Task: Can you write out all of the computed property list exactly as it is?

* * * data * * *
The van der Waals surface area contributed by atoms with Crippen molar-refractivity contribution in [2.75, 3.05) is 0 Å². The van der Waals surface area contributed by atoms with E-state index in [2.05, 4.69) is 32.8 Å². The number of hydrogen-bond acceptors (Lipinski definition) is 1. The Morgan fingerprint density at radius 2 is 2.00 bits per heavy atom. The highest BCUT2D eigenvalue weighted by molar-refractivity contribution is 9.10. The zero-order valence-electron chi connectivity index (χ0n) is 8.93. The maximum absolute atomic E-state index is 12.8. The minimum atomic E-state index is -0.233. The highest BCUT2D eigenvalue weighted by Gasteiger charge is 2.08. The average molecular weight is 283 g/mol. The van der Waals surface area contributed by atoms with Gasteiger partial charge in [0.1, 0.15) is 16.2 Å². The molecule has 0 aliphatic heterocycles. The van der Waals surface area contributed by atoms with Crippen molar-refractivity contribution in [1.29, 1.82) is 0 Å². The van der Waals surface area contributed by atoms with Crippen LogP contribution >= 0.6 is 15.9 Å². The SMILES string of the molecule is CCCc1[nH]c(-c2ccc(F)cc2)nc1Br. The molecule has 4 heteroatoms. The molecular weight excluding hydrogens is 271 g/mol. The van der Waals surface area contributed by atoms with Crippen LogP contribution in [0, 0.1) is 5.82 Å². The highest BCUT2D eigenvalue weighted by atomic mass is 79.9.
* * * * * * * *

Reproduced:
The van der Waals surface area contributed by atoms with Crippen molar-refractivity contribution in [2.75, 3.05) is 0 Å². The van der Waals surface area contributed by atoms with E-state index in [2.05, 4.69) is 32.8 Å². The number of hydrogen-bond acceptors (Lipinski definition) is 1. The Morgan fingerprint density at radius 2 is 2.00 bits per heavy atom. The highest BCUT2D eigenvalue weighted by molar-refractivity contribution is 9.10. The zero-order valence-electron chi connectivity index (χ0n) is 8.93. The maximum absolute atomic E-state index is 12.8. The minimum atomic E-state index is -0.233. The highest BCUT2D eigenvalue weighted by Gasteiger charge is 2.08. The average molecular weight is 283 g/mol. The van der Waals surface area contributed by atoms with Gasteiger partial charge in [0.1, 0.15) is 16.2 Å². The molecule has 0 aliphatic heterocycles. The van der Waals surface area contributed by atoms with Crippen molar-refractivity contribution in [1.29, 1.82) is 0 Å². The van der Waals surface area contributed by atoms with Crippen LogP contribution >= 0.6 is 15.9 Å². The SMILES string of the molecule is CCCc1[nH]c(-c2ccc(F)cc2)nc1Br. The molecule has 4 heteroatoms. The molecular weight excluding hydrogens is 271 g/mol. The van der Waals surface area contributed by atoms with Crippen LogP contribution in [0, 0.1) is 5.82 Å². The highest BCUT2D eigenvalue weighted by atomic mass is 79.9.